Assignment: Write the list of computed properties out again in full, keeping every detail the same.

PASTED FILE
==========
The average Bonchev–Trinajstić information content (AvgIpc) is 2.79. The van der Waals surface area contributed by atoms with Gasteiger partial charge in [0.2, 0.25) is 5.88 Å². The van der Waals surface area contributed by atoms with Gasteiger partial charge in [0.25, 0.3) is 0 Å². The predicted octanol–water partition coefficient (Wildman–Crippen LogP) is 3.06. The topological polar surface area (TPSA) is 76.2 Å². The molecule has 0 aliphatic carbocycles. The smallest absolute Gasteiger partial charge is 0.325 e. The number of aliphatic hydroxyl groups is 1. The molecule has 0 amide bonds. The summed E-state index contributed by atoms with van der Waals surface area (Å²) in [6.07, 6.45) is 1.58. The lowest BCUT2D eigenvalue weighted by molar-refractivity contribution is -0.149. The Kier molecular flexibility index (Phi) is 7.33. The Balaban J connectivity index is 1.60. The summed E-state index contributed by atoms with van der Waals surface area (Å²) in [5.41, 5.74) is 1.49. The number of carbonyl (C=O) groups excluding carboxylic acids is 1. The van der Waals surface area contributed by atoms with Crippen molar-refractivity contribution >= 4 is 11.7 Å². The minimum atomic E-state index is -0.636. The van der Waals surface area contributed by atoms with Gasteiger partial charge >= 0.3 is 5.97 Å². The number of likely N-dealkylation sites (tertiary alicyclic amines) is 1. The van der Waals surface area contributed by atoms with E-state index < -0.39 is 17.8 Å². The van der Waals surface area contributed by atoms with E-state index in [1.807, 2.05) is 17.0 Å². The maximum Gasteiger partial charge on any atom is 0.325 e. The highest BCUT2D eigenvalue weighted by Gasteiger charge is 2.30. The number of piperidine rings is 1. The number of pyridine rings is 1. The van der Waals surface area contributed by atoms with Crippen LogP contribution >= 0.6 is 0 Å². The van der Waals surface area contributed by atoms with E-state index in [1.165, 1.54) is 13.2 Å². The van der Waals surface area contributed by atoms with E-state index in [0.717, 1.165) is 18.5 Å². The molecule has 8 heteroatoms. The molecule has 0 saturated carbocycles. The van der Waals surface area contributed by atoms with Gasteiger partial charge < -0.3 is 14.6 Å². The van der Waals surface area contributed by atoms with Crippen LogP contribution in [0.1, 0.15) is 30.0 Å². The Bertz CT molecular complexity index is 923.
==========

The average Bonchev–Trinajstić information content (AvgIpc) is 2.79. The van der Waals surface area contributed by atoms with Gasteiger partial charge in [0.2, 0.25) is 5.88 Å². The van der Waals surface area contributed by atoms with Gasteiger partial charge in [0.25, 0.3) is 0 Å². The predicted octanol–water partition coefficient (Wildman–Crippen LogP) is 3.06. The topological polar surface area (TPSA) is 76.2 Å². The molecule has 0 aliphatic carbocycles. The smallest absolute Gasteiger partial charge is 0.325 e. The number of aliphatic hydroxyl groups is 1. The molecule has 0 amide bonds. The summed E-state index contributed by atoms with van der Waals surface area (Å²) in [6.07, 6.45) is 1.58. The lowest BCUT2D eigenvalue weighted by molar-refractivity contribution is -0.149. The Kier molecular flexibility index (Phi) is 7.33. The Balaban J connectivity index is 1.60. The summed E-state index contributed by atoms with van der Waals surface area (Å²) in [5.41, 5.74) is 1.49. The number of carbonyl (C=O) groups excluding carboxylic acids is 1. The van der Waals surface area contributed by atoms with Crippen molar-refractivity contribution >= 4 is 11.7 Å². The minimum atomic E-state index is -0.636. The van der Waals surface area contributed by atoms with Gasteiger partial charge >= 0.3 is 5.97 Å². The number of likely N-dealkylation sites (tertiary alicyclic amines) is 1. The van der Waals surface area contributed by atoms with E-state index < -0.39 is 17.8 Å². The van der Waals surface area contributed by atoms with E-state index in [1.807, 2.05) is 17.0 Å². The maximum Gasteiger partial charge on any atom is 0.325 e. The highest BCUT2D eigenvalue weighted by Gasteiger charge is 2.30. The number of piperidine rings is 1. The number of pyridine rings is 1. The van der Waals surface area contributed by atoms with Crippen LogP contribution >= 0.6 is 0 Å². The van der Waals surface area contributed by atoms with E-state index in [1.165, 1.54) is 13.2 Å². The van der Waals surface area contributed by atoms with E-state index in [0.717, 1.165) is 18.5 Å². The molecule has 8 heteroatoms. The molecule has 0 saturated carbocycles. The van der Waals surface area contributed by atoms with Gasteiger partial charge < -0.3 is 14.6 Å². The van der Waals surface area contributed by atoms with Crippen LogP contribution in [0.1, 0.15) is 30.0 Å². The Bertz CT molecular complexity index is 923.